An understated icon: the Canada Pavilion in Venice is reborn

Inauguration of the Canada Pavilion at the Biennale Arte XXIX, 1958. Photo: National Gallery of Canada

Now celebrating its 60th year, the Canada Pavilion in Venice’s Giardini di Castello has a rich history despite its modest size;  the building was commissioned by the National Gallery of Canada and financed with Italian funds owed to Canada for wartime relief.  Naturally, there were a few caveats: As these funds could only be spent in Italy, the project had to be given to an Italian architect, excavation was limited due to the site’s historical significance (the park was established by Napoleon Bonaparte), and all major foliage was to remain in place. While the constraints resulted in a perfectly Canadian building – unassuming, with trees growing through the structure – the reviews were mixed. Over the years, many exhibitors and visitors complained both about the size and the quirky, Nautilus-shell shape, which incorporates a glass-enclosed tree and an abundance of windows, as well as an inner courtyard. Although it may not be an ideal gallery space, hints of the architect’s admiration for Frank Lloyd Wright can be detected in the classic modernist building, constructed primarily of brick, wood and glass, with steel beams defining the steeply pitched roof. For six decades it has been showing Canada’s most celebrated artists and, since 1980, architects.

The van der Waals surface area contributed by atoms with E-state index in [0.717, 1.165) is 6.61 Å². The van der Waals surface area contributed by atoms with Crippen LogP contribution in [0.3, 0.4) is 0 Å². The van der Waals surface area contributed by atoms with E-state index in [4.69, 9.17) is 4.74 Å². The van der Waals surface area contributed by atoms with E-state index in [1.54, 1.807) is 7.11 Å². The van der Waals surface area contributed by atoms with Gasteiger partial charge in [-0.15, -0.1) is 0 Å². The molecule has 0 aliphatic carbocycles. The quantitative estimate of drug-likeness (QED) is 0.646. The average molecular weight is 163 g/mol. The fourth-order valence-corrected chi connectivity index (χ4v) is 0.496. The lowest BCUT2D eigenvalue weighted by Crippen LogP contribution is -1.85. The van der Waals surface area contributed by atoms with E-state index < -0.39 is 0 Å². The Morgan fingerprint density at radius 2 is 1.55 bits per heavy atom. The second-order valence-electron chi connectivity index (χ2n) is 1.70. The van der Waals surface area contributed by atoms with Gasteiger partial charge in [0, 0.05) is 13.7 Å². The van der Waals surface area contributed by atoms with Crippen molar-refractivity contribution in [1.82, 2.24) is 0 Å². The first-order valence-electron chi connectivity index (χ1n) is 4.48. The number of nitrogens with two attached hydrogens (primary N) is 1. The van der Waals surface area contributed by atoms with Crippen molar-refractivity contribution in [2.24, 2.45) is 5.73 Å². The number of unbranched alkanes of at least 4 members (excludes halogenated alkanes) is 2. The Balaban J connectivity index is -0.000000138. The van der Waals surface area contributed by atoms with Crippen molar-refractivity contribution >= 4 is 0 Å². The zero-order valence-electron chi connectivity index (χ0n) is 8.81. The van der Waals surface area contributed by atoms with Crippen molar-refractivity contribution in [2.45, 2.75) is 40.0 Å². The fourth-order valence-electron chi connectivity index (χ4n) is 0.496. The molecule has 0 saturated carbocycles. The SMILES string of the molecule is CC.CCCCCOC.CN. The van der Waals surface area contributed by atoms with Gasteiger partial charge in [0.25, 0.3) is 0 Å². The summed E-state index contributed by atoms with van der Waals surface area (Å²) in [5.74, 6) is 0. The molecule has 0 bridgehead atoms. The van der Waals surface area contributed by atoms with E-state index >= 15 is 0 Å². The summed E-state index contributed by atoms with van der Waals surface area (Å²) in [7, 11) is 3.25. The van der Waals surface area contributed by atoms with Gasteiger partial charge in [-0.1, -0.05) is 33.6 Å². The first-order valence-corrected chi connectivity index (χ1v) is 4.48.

Interior view of Canada Pavilion in Venice, showing work by James Wilson Morrice, one of the four artists representing Canada, 1958. National Gallery of Canada, Ottawa.


Designed in 1956 by Enrico Peressutti of Milanese firm BBPR (Banfi, Barbiano di Belgiojoso, Peressutti, Rogers), with a minimal budget (today, equivalent to approximately $210,000), the Pavilion was in dire need of restoration. The $3-million restoration project, funded by the Distinguished Patron of the  National Gallery of Canada, Reesa Greenberg, is being unveiled during the XVI Architecture Biennale. Initiated in 2014, this complex undertaking has been carried out by architect Alberico Barbiano di Belgiojoso, son of one of the original architects and heir to the BBPR studio, who worked in close cooperation with representatives of the Venice Biennale, the Soprintendenza and local architect Troels Bruun of M+B Studio. In preparation for the opening, the architecture team, the Canadian landscape team and the exhibition team were all still on-site in Venice when we spoke with them about the project.

Canada Pavilion restoration, Spring 2017, National Gallery of Canada, Ottawa. Photo: Francesco Barasciutti


Along with updating the Pavilion’s interior and exterior, Barbiano di Belgiojoso’s improvements include upgraded mechanical and ventilation systems, adjustable LED track lighting and an all-new, hardwood and steel deck behind the building; previously, the area was undeveloped and barely used, although it overlooks the lagoon. Bryce Gauthier, of Vancouver’s Enns Gauthier Landscape Architects, explains that the deck project was particularly challenging: It was constructed low, to stay out of view from the waterway paths, and the zigzag outline had to accommodate the existing landscape – but the deck footings couldn’t be in-ground, due to the site’s archaeological significance. With the assistance of legendary landscape architect and Order of Canada recipient Cornelia Hahn Oberlander – who, despite being in her mid-90s, works as a mentor/consultant for Enns Gauthier – the landscape renewal project expanded to include other pathways and gardens throughout the Giardini. “It’s one of the most exciting projects I’ve ever been involved with,” Gauthier admits.